When a fellow drugstore employee who was getting married suggested Gage join her -- and came up with a volunteer groom -- Gage seized the opportunity. The four drove across the border to Oklahoma for a double wedding. After spending that night locked in a motel bathroom, Gage called her mother, who ordered her home immediately.

"I'm pregnant, but I'm married," Gage said as she walked into the house with her husband, an airman named Edward Thacker.

Her mother handed her a letter that had arrived from Ennis. Gage remembers its icy wording: "I received the letter that you wrote to my mother and if circumstances are as stated in that letter, then arrangements will have to be made."

At her mother's insistence, the marriage to Thacker was annulled within the week, and Gage was sent to live with an aunt until the baby was born.

In 1953, Ennis and Mary Leona Gage were married in Wichita Falls. By the time she was 16, a second child had been born, and Ennis has been reassigned to an Air Force unit at Baltimore's Friendship Airport. They were living near Severna Park in Manhattan Beach -- but not happily, both say.

There was little she liked here -- not the weather, not her spouse, not the soft-shell crabs he would bring home for her to cook. "They're alive ... with little eyes looking up at you."

"She was unhappy," said Ennis, still living in southern Maryland. "I was young, she was young, and when you're young like that and in the service it's one of those damn things -- you make mistakes and she winds up pregnant." Early in the marriage, he said, it was clear that Gage, whom he denied mistreating, wanted something more out of life than being a wife.

"She wanted to be somebody. She was ambitious. She was a beauty queen -- even before she was a beauty queen."

Gage said Ennis would get angry about household chores left undone, tell her she wasn't pretty or accuse her of ruining his life. At one point, she left him. A baby in each arm, she boarded a bus to Houston. But her sister sent her back to her husband. Sick and depressed, she saw an Air Force doctor, who she says told her she was on the verge of a nervous breakdown and provided a prescription: Get a job.

She was working at a dress shop in Glen Burnie for $28 a week when she met Barbara Mewshaw, a beauty contest veteran and part-time model. Impressed by her beauty, Mewshaw told the 5-foot-10 Gage she could be a model. Through Walters Modeling Academy, now defunct, she helped Gage line up jobs. Then, seeing it as a path to more and better modeling gigs, she helped her get a slot in a statewide beauty pageant, Miss USA-Maryland.

Gage didn't expect to win, she says. But Mewshaw assured her she would. She was right.

After winning the statewide contest, Gage went to the head of the modeling agency to tell him, again, that she was married, which she knew was a violation of pageant rules. Owners of the agency would later deny they knew she was married, but Mewshaw and Gage insist she told them. " 'What am I going to do? I'm married,' " Mewshaw recalls her saying. "He told her, 'You're not married.' "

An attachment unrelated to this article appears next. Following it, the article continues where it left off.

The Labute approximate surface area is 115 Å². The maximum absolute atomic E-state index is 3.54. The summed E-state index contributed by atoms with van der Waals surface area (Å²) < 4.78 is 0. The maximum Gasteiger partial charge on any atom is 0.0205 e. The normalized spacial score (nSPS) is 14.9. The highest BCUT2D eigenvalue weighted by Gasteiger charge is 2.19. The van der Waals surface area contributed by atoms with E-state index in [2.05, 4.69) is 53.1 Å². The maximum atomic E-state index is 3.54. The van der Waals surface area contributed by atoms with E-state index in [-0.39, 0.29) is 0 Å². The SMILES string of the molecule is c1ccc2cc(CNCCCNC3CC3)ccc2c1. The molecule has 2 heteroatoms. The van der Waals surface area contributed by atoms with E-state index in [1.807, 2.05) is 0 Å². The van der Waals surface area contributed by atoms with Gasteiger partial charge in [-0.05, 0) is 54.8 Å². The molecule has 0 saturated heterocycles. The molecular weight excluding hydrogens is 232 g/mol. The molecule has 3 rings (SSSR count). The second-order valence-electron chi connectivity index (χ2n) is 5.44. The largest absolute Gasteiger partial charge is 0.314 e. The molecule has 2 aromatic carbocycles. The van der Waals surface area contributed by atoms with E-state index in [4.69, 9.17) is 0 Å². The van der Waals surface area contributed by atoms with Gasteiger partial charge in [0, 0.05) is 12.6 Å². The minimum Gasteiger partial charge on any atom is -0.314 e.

With that, Gage headed to Long Beach, with Mewshaw at her side.

The Miss USA judges that year -- including columnist Earl Wilson and pin-up artist Alberto Vargas -- chose her as a finalist and then as the winner. But the next day, as she began competing for Miss Universe, then held immediately after Miss USA, questions started popping up.

"Absolutely not," she told reporters when asked if she was married, before breaking into tears. "Who would say such a thing?"

Accounts vary on how the rumor originated -- some say it was an anonymous tip, some say it came from Gage's mother-in-law, which Gene Ennis denies; some say it was to a Baltimore newspaper, some say a Salisbury newspaper got it first. By day's end, though, reporters from Chicago, Los Angeles and New York were pursuing the story.

Even before the facts were known, reporters sought out first runner-up Charlotte Sheffield for comment. "They said, 'We have just heard that Miss Maryland is married, do you know anything about this?' " the former Miss Utah, now 68, recalled. "I said, 'No I don't.' They said, 'Do you realize this means you would be the new Miss USA?' "

Gradually, the rumor hardened into fact. Her mother-in-law confirmed it to reporters. So did her husband, and then her own mother. Confronted by pageant officials, she denied it, then broke down. "I was scared they were going to put me in jail or something," Gage says now. "Once my own mother had verified it, I said, 'Yes, it's true.' "

Sheffield was stopped as she got off an elevator, curlers in her hair. Officials asked her if she was married, then told her: You are now Miss USA.

Later, the two appeared together at a press conference. Sheffield stood next to Gage, and the two held hands. "She was shaking. She was terrified," Sheffield said. "I think she was wondering if she was going to go to prison, or what they were going to do with her." Gage apologized for the deception and, shoulders slumped, said she did it for her family: "We needed the money to buy clothes and shoes for the children."